Despite the race having a contract to remain at the Albert Park circuit until 2015, the 80-year-old is becoming increasingly aware of the ongoing local concerns about the escalating costs associated with staging the race, particularly on the back of the record $50 million loss posted by last year’s event.
In an interview with the UK-based Express newspaper, Ecclestone hinted that Australia could find itself off the calendar as early as next year, despite having only conceded a week before that a race in Australia was a core part of the fabric of the sport.
The reason for Ecclestone’s wavering commitment is clear: there are plenty of countries and well-heeled promoted keen to tap into the opportunities of staging a Formula 1 race, and the highest bids could be enough to get the job done.
With the 2010 calendar already stretched to 20 races (if you were to include the cancelled Bahrain Grand Prix), some fill find their heads on the chopping block, particularly with new races in the United States and Russia already on the horizon.
“We are probably going to have to drop two races to fit in Austin and Russia,” Ecclestone admitted.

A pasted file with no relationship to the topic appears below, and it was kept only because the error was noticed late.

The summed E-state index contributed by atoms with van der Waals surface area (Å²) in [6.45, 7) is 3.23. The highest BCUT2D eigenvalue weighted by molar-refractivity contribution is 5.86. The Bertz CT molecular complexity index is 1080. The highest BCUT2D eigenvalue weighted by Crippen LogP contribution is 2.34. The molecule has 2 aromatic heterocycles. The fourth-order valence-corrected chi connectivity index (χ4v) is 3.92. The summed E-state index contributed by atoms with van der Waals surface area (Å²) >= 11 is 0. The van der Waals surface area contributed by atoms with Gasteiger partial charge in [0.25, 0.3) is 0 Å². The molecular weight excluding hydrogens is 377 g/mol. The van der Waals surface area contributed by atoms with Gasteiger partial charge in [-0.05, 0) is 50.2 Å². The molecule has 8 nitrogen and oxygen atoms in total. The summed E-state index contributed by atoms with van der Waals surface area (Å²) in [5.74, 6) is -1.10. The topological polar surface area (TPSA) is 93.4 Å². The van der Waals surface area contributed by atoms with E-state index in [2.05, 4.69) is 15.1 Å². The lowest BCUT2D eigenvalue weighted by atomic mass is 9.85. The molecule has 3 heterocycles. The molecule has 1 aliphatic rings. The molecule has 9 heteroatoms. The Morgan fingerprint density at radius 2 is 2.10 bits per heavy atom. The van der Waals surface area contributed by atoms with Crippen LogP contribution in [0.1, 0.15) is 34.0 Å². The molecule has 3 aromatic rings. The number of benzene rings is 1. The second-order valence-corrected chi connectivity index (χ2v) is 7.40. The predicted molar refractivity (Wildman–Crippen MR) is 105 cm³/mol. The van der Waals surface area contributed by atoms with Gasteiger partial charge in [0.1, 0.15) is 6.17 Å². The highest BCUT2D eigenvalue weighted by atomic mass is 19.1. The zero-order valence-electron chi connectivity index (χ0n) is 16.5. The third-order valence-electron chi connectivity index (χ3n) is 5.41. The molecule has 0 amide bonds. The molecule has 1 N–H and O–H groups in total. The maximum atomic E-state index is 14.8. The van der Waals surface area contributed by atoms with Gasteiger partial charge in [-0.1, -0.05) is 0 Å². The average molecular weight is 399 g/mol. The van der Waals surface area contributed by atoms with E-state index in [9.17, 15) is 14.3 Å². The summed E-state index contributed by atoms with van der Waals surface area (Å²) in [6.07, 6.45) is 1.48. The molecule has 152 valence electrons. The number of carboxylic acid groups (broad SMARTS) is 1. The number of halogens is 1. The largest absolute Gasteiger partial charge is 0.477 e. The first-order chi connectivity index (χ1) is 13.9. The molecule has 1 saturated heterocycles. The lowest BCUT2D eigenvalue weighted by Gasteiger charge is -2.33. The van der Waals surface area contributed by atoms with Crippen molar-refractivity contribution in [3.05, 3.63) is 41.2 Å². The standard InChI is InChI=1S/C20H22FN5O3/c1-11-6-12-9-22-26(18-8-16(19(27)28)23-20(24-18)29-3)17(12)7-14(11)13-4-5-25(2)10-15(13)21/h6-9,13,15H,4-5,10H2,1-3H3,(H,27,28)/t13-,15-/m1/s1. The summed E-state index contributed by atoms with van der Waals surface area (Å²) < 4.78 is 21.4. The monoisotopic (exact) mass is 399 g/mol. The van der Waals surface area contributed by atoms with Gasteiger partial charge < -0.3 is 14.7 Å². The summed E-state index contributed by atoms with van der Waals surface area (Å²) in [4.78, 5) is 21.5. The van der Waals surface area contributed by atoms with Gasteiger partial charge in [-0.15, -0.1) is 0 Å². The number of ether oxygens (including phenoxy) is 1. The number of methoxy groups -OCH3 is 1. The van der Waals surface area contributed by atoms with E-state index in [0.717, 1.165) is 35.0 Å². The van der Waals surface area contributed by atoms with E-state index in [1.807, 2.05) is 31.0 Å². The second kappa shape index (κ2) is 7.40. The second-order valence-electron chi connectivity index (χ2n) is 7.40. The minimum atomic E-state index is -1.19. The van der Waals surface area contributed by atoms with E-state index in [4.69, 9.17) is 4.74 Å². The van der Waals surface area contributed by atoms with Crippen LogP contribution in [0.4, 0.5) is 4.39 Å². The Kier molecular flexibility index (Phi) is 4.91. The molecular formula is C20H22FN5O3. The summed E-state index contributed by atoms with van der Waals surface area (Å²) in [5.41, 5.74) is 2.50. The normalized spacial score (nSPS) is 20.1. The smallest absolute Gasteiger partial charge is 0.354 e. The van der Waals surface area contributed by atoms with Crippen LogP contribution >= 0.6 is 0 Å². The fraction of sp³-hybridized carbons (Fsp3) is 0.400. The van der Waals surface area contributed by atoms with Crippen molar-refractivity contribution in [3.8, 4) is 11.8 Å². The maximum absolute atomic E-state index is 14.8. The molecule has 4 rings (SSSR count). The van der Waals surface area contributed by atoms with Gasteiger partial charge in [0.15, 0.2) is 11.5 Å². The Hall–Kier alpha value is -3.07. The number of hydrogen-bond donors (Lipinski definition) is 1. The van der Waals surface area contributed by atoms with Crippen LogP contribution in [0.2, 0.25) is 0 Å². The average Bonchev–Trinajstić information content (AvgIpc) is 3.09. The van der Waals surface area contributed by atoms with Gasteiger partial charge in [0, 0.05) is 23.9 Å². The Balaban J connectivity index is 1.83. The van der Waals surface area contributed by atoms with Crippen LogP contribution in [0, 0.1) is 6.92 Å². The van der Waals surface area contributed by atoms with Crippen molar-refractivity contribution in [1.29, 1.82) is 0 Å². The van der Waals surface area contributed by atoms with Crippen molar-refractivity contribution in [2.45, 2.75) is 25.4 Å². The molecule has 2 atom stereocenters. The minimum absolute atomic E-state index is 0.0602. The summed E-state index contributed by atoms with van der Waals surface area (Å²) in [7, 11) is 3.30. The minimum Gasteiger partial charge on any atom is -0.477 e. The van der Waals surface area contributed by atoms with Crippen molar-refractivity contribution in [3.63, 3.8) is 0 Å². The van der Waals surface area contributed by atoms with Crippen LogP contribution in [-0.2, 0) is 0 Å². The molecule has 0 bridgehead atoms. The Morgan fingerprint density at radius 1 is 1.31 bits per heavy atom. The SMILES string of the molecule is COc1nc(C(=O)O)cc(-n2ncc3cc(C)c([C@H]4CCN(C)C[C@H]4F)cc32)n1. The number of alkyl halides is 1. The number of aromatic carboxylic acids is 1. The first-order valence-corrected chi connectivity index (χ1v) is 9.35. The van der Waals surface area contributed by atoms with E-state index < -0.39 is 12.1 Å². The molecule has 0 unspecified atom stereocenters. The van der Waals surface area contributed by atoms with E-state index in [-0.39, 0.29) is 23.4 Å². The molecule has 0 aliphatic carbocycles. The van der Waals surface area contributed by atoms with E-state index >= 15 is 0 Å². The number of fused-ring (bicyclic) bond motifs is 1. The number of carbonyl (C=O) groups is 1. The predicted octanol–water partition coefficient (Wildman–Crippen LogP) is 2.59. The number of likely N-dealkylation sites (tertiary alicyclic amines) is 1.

“Australia are saying they don’t want a race. If they want to go, they can go and the next one [to go] is maybe one of the races in Spain,” he added, referring to the only country which currently hosts two
poorly-attended and/or soporifically dull Grands Prix a year.
“We are alternating in Germany so maybe that’s what we will do in Spain,” he added.
Ron Walker, the chairman of the Australian Grand Prix Corporation, is equally well-versed in the risks that the Victorian State Government could revoke its support of the event, which relies heavily on taxpayer, rather than corporate, funding.
“We could be priced out of the market in 2015, and that’s what the government is saying,” he conceded to the Sydney Morning Herald.
[Original image via Guardian]